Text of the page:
West Haven's COVID-19 vaccination rate lags behind its neighbors, but why?

Photo of Brian Zahn

WEST HAVEN — Kelley Rose knew what she had to do in order to see her father.

Rose, whose father is 71 with diabetes and heart issues, made sure her family got vaccinated against COVID-19. In her family of four, two received the Moderna vaccine, one received the Pfizer-BioNTech vaccine and one received the one-shot Johnson & Johnson vaccine.

“We decided as a family to do what we could do to protect ourselves and our families,” she said.

But according to state data, Rose and her family are among the 49.54 percent of West Haven residents who had received at least one dose of a COVID-19 vaccine as of May 19; most available vaccines must be received in two doses, roughly one month apart. Amid that number, officials are looking for ways to reach those who still might be convinced to get the vaccine.

The vaccine — which in Connecticut had an age-based rollout in several phases since February — has been available to residents as young as 12 since May 13. Although roughly half of West Haven’s total population of residents has received at least one dose of the vaccine, it lags behind many of its neighbors.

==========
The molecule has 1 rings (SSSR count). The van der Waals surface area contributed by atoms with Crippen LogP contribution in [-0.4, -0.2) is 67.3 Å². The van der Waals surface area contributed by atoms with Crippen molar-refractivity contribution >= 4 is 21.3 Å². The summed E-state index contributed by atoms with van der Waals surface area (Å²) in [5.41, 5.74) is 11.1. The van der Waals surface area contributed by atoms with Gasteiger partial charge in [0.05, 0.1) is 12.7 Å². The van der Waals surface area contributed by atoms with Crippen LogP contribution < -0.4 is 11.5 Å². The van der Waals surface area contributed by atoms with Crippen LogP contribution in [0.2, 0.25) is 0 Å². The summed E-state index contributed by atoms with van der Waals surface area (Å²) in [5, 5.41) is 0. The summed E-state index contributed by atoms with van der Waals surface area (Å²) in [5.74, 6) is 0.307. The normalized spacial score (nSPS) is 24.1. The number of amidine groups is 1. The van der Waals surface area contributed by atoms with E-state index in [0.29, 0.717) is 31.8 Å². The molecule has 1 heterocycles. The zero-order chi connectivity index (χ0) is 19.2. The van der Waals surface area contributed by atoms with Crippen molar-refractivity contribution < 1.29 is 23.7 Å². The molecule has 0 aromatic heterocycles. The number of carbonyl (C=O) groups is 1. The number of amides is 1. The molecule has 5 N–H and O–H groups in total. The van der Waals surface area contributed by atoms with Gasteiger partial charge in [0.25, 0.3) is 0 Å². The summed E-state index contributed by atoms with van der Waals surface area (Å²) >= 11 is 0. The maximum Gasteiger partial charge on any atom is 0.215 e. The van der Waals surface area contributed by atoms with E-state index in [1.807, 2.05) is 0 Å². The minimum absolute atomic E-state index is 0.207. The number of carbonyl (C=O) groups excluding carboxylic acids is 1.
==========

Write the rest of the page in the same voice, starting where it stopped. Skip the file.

Milford, Orange, Woodbridge, Hamden, North Haven and East Haven all have a higher percentage of residents who have received a first dose. Along Connecticut’s coast, Bridgeport, New Haven, New London and Groton are the only municipalities with lower rates of vaccination than West Haven, and are the only other communities with fewer than half of their total population with at least one dose of the vaccine so far.

Rose said she also has a 5-year-old grandchild not currently eligible for a vaccine who she and her family hope to protect through vaccinating themselves, which reduces their odds of transmitting the coronavirus.

Addressing hesitancy

Maureen Lillis, West Haven’s health director, said those in West Haven who are eligible and eager for the vaccine already have received it.

“Anyone who was interested and eager to receive the COVID-19 vaccine has been vaccinated,” she said.